Good Selves, True Selves: Moral Ignorance, Responsibility, And The Presumption Of Goodness

Download Edit this record How to cite View on PhilPapers
According to the Good True Self (GTS) theory, if an action is deemed good, its psychological source is typically viewed as more reflective of its agent’s true self, of who the agent really is ‘deep down inside’; if the action is deemed bad, its psychological source is typically viewed as more external to its agent’s true self. In previous work, we discovered a related asymmetry in judgments of blame- and praiseworthiness with respect to the mitigating effect of moral ignorance via childhood deprivation. Inspired by work motivating the GTS theory, we ran a new study to discover whether our asymmetry likewise reflected judgments about the true self. It did. However, it is unclear whether our results fit with the ‘good’ part of the GTS theory: some of our and others’ results suggest that, in certain contexts, wrong actions are taken to be more expressive of agents’ true selves than right ones. In this paper, we propose that our and others’ data can be explained by the hypothesis that we are inclined to judge as the GTS theory predicts when there is a readily available external explanation for an agent’s action. In short, we give people the benefit of the doubt.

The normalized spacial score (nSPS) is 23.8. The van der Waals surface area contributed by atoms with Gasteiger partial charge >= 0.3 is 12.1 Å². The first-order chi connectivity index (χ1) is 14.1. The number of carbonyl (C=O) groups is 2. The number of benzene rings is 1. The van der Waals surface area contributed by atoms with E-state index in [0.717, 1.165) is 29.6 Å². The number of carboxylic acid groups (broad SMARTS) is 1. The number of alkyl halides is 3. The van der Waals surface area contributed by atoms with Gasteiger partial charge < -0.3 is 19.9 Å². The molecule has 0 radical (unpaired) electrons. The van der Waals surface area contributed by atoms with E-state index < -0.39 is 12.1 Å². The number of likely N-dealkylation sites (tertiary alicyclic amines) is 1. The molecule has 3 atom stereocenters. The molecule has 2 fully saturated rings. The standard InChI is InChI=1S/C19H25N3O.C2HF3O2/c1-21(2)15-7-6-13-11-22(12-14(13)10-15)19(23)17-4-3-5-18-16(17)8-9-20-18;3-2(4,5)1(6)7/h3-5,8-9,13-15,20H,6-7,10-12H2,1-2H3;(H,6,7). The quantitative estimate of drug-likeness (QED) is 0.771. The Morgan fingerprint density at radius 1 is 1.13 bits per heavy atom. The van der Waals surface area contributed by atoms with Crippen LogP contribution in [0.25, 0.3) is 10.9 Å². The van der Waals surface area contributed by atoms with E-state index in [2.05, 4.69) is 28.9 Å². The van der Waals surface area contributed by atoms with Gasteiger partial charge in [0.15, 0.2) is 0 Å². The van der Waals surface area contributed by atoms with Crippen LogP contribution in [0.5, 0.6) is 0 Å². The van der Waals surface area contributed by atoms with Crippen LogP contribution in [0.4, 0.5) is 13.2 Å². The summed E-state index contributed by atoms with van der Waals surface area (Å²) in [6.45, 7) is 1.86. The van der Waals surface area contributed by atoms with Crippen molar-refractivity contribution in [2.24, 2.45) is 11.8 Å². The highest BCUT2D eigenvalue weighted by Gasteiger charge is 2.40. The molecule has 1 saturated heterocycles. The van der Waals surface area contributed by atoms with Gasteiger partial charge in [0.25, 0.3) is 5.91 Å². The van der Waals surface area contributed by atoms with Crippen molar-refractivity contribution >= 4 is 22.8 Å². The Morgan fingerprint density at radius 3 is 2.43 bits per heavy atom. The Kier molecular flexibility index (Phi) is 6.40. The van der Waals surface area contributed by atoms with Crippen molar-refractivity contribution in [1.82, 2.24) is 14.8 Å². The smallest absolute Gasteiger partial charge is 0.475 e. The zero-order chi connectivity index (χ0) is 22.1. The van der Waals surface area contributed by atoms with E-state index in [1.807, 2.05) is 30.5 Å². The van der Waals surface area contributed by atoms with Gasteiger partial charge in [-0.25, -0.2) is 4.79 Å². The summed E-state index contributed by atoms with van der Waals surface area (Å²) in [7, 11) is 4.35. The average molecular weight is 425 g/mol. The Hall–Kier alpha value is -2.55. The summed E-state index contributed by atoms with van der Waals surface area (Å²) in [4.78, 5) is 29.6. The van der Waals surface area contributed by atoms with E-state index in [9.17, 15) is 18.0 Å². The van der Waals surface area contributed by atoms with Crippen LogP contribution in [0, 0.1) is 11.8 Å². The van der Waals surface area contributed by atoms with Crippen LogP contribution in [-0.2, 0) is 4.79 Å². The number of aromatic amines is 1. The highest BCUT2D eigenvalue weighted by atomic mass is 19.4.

No keywords specified (fix it)
PhilPapers/Archive ID
Upload history
Archival date: 2018-06-02
View other versions
Added to PP index

Total views
198 ( #31,231 of 64,082 )

Recent downloads (6 months)
10 ( #47,810 of 64,082 )

How can I increase my downloads?

Downloads since first upload
This graph includes both downloads from PhilArchive and clicks on external links on PhilPapers.